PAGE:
Over the last few days, Texans and the nation have seen the traumatizing effects of criminalizing reproductive healthcare. The fear and stigma created by abortion bans harm ALL pregnant people–people like Lizelle Herrera, a 26-year-old in Rio Grande City who was arrested and jailed for “the death of an individual by self-induced abortion.” The charges, which have now been dismissed, had no legal merit. While we’re relieved by this outcome, Herrera’s life is forever changed and the harm to her and her family cannot be undone. She deserved healthcare, not jail.
This story is an ominous signal toward what advocates have long feared–laws like SB8 challenge those who have no respect for the bodily autonomy of pregnant people to see just how far they can go in criminalizing pregnancy outcomes of all kinds.
Criminalizing pregnancy loss is not new– Keysheonna Reed was charged in Arkansas in 2018 after a miscarriage, Brittany Poolaw was convicted in 2021 of manslaughter in Oklahoma following a miscarriage, and in 2015, Purvi Patel was sentenced to 20 years in prison in Indiana following a miscarriage as well.
These women, including Lizelle, all have something in common: They’re all women of color, and they each live in states where access to reproductive healthcare for every stage of pregnancy has been stripped down to almost nothing. The criminalization of BIPOC people and the deep inequality these communities experience within the American healthcare system is not new, either.
Underpaid communities and communities of color have always suffered the most when laws make healthcare even less accessible.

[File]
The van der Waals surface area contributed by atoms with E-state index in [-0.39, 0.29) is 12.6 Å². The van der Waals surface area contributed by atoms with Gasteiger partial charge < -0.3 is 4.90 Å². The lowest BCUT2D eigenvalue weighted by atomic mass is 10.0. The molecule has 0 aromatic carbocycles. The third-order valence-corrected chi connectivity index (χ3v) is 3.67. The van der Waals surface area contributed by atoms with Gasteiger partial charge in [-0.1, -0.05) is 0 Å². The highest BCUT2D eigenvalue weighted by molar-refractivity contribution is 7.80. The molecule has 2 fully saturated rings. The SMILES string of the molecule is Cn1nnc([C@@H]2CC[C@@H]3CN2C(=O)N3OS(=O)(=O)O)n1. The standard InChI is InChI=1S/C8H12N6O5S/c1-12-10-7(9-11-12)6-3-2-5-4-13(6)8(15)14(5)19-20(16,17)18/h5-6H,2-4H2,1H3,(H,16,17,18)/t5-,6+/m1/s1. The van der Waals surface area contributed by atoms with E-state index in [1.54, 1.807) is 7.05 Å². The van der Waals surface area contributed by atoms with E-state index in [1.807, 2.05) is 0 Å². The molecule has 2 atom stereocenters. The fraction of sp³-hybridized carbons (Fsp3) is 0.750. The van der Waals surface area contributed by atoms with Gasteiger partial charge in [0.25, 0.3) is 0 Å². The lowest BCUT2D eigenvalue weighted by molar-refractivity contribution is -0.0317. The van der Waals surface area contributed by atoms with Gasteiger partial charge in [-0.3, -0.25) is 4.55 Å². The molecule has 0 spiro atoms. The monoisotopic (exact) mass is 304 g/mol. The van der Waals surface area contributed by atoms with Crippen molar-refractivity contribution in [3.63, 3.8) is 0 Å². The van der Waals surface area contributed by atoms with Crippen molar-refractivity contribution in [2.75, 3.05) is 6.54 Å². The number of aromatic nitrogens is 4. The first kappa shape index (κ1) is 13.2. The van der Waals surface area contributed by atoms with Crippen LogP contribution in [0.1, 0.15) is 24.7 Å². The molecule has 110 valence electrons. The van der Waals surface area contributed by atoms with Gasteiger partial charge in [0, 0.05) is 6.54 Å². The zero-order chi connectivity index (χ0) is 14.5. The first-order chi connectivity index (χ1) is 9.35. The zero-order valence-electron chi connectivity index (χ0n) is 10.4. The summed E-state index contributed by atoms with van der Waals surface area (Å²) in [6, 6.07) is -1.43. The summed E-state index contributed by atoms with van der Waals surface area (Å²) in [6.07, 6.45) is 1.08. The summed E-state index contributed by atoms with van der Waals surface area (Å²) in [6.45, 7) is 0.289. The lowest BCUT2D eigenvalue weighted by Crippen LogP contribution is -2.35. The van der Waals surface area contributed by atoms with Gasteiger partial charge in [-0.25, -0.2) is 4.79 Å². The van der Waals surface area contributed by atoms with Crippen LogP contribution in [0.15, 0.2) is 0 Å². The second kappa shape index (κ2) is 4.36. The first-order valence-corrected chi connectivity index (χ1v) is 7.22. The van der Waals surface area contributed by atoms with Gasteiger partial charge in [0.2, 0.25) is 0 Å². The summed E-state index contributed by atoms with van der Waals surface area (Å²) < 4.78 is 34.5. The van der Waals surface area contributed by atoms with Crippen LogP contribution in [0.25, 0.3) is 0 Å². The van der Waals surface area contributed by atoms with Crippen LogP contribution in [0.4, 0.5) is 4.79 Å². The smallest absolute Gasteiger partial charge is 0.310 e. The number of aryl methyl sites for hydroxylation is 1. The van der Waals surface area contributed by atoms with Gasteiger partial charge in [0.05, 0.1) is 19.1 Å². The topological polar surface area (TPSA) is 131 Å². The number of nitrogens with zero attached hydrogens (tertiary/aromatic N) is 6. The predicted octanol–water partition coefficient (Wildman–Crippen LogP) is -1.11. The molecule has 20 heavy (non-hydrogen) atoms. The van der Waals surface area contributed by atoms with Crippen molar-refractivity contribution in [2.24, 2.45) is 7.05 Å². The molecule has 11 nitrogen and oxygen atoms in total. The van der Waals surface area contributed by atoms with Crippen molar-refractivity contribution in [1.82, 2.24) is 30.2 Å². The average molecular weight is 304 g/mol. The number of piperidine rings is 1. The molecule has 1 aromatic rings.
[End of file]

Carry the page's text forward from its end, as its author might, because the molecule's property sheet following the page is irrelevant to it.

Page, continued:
In Texas, people in areas like the Rio Grande Valley will continue to be harmed under this abortion ban, as healthcare is scarce in rural regions of the state already.
Cruel lawmakers who choose to criminalize pregnancy know who they are targeting. Because they do not value the lives of people who can become pregnant, especially when those people are of color or underpaid, they think no one will show up to fight for women like Herrera.
They are wrong.
Herrera’s story is devastating. Her personal medical information has become national news, the trauma of jail can never be erased, and the betrayal of medical professionals who were meant to care for her will likely be felt for the rest of her life.
While this case points to more tragedy likely to come, the organizing that brought national attention to her arrest shows the strength of abortion funds, like the Frontera Fund, who worked tirelessly to mobilize and unite our community to bring Lizelle justice.
Together, we can save each other. Community power won this weekend. But Texans’ lives, dignity, and bodily autonomy are still at risk. We have to harness the same strength for all of them.